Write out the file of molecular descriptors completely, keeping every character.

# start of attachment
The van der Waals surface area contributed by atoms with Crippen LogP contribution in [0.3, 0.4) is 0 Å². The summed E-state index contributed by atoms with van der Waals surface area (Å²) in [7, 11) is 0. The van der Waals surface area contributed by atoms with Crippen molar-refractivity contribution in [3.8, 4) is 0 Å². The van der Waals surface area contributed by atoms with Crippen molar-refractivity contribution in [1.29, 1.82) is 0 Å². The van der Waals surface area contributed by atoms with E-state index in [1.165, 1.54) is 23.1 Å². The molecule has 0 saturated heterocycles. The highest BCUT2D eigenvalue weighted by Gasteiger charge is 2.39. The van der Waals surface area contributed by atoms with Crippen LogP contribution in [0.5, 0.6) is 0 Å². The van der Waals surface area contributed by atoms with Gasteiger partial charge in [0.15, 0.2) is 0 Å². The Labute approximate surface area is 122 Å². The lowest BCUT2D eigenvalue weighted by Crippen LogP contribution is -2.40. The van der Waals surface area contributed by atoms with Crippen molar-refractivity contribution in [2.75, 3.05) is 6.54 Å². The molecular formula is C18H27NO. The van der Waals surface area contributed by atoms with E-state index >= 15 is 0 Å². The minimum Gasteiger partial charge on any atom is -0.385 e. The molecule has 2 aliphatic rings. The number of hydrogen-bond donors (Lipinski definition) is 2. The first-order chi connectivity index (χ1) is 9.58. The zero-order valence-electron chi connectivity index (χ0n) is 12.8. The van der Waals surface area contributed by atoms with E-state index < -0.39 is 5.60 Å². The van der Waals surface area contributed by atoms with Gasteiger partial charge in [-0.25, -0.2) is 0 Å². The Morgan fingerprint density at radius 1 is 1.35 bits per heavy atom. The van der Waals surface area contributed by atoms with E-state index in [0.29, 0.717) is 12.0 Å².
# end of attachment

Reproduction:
The van der Waals surface area contributed by atoms with Crippen LogP contribution in [0.3, 0.4) is 0 Å². The summed E-state index contributed by atoms with van der Waals surface area (Å²) in [7, 11) is 0. The van der Waals surface area contributed by atoms with Crippen molar-refractivity contribution in [3.8, 4) is 0 Å². The van der Waals surface area contributed by atoms with Crippen molar-refractivity contribution in [1.29, 1.82) is 0 Å². The van der Waals surface area contributed by atoms with E-state index in [1.165, 1.54) is 23.1 Å². The molecule has 0 saturated heterocycles. The highest BCUT2D eigenvalue weighted by Gasteiger charge is 2.39. The van der Waals surface area contributed by atoms with Crippen LogP contribution in [0.5, 0.6) is 0 Å². The van der Waals surface area contributed by atoms with Gasteiger partial charge in [0.15, 0.2) is 0 Å². The Labute approximate surface area is 122 Å². The lowest BCUT2D eigenvalue weighted by Crippen LogP contribution is -2.40. The van der Waals surface area contributed by atoms with Crippen molar-refractivity contribution in [2.75, 3.05) is 6.54 Å². The molecular formula is C18H27NO. The van der Waals surface area contributed by atoms with E-state index >= 15 is 0 Å². The minimum Gasteiger partial charge on any atom is -0.385 e. The molecule has 2 aliphatic rings. The number of hydrogen-bond donors (Lipinski definition) is 2. The first-order chi connectivity index (χ1) is 9.58. The zero-order valence-electron chi connectivity index (χ0n) is 12.8. The van der Waals surface area contributed by atoms with E-state index < -0.39 is 5.60 Å². The van der Waals surface area contributed by atoms with Gasteiger partial charge in [-0.25, -0.2) is 0 Å². The Morgan fingerprint density at radius 1 is 1.35 bits per heavy atom. The van der Waals surface area contributed by atoms with E-state index in [0.29, 0.717) is 12.0 Å².